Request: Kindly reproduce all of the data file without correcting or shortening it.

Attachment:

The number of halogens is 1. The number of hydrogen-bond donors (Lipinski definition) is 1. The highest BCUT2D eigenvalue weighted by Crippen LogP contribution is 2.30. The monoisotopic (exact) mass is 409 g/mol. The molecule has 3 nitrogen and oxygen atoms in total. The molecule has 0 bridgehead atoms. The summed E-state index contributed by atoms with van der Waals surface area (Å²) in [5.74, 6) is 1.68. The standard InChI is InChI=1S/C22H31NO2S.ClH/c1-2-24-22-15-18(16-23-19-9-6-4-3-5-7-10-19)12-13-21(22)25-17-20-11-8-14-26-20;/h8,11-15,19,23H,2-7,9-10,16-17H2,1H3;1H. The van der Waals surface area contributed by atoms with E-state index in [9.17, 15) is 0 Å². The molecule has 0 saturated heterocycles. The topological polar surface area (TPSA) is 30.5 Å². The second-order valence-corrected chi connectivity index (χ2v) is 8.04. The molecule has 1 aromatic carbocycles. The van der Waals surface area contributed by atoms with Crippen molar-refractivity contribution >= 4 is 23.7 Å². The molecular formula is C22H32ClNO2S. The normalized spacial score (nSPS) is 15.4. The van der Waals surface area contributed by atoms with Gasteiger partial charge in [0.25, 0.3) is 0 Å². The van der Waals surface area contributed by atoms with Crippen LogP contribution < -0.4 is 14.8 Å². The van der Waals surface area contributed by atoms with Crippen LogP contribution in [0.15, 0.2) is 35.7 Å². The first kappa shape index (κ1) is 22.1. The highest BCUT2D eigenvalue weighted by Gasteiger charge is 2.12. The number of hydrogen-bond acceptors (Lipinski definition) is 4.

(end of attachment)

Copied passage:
The number of halogens is 1. The number of hydrogen-bond donors (Lipinski definition) is 1. The highest BCUT2D eigenvalue weighted by Crippen LogP contribution is 2.30. The monoisotopic (exact) mass is 409 g/mol. The molecule has 3 nitrogen and oxygen atoms in total. The molecule has 0 bridgehead atoms. The summed E-state index contributed by atoms with van der Waals surface area (Å²) in [5.74, 6) is 1.68. The standard InChI is InChI=1S/C22H31NO2S.ClH/c1-2-24-22-15-18(16-23-19-9-6-4-3-5-7-10-19)12-13-21(22)25-17-20-11-8-14-26-20;/h8,11-15,19,23H,2-7,9-10,16-17H2,1H3;1H. The van der Waals surface area contributed by atoms with E-state index in [9.17, 15) is 0 Å². The molecule has 0 saturated heterocycles. The topological polar surface area (TPSA) is 30.5 Å². The second-order valence-corrected chi connectivity index (χ2v) is 8.04. The molecule has 1 aromatic carbocycles. The van der Waals surface area contributed by atoms with Crippen molar-refractivity contribution >= 4 is 23.7 Å². The molecular formula is C22H32ClNO2S. The normalized spacial score (nSPS) is 15.4. The van der Waals surface area contributed by atoms with Gasteiger partial charge in [0.25, 0.3) is 0 Å². The van der Waals surface area contributed by atoms with Crippen LogP contribution < -0.4 is 14.8 Å². The van der Waals surface area contributed by atoms with Crippen LogP contribution in [0.15, 0.2) is 35.7 Å². The first kappa shape index (κ1) is 22.1. The highest BCUT2D eigenvalue weighted by Gasteiger charge is 2.12. The number of hydrogen-bond acceptors (Lipinski definition) is 4.